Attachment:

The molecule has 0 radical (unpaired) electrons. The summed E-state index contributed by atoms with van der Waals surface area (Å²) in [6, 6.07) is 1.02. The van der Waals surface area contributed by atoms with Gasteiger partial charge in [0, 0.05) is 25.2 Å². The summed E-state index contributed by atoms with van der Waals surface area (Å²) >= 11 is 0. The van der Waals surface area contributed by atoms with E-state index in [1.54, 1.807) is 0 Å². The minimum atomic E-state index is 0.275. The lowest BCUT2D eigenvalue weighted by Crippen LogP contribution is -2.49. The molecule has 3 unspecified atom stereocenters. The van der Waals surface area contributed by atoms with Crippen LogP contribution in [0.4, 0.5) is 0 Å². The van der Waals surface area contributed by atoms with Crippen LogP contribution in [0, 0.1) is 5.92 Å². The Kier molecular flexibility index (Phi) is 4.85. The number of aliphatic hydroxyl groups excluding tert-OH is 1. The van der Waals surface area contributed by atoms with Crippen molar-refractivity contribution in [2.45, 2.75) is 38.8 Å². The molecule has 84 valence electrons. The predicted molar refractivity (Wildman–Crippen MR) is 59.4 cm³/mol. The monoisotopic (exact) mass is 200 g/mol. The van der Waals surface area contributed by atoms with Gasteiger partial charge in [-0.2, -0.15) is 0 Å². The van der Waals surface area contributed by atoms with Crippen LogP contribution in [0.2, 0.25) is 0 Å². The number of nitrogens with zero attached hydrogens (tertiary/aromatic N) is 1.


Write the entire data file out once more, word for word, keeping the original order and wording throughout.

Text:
The molecule has 0 radical (unpaired) electrons. The summed E-state index contributed by atoms with van der Waals surface area (Å²) in [6, 6.07) is 1.02. The van der Waals surface area contributed by atoms with Gasteiger partial charge in [0, 0.05) is 25.2 Å². The summed E-state index contributed by atoms with van der Waals surface area (Å²) >= 11 is 0. The van der Waals surface area contributed by atoms with E-state index in [1.54, 1.807) is 0 Å². The minimum atomic E-state index is 0.275. The lowest BCUT2D eigenvalue weighted by Crippen LogP contribution is -2.49. The molecule has 3 unspecified atom stereocenters. The van der Waals surface area contributed by atoms with Crippen LogP contribution in [0.4, 0.5) is 0 Å². The van der Waals surface area contributed by atoms with Crippen LogP contribution in [0, 0.1) is 5.92 Å². The Kier molecular flexibility index (Phi) is 4.85. The number of aliphatic hydroxyl groups excluding tert-OH is 1. The van der Waals surface area contributed by atoms with Crippen molar-refractivity contribution in [2.45, 2.75) is 38.8 Å². The molecule has 84 valence electrons. The predicted molar refractivity (Wildman–Crippen MR) is 59.4 cm³/mol. The monoisotopic (exact) mass is 200 g/mol. The van der Waals surface area contributed by atoms with Gasteiger partial charge in [-0.2, -0.15) is 0 Å². The van der Waals surface area contributed by atoms with Crippen LogP contribution in [0.2, 0.25) is 0 Å². The number of nitrogens with zero attached hydrogens (tertiary/aromatic N) is 1.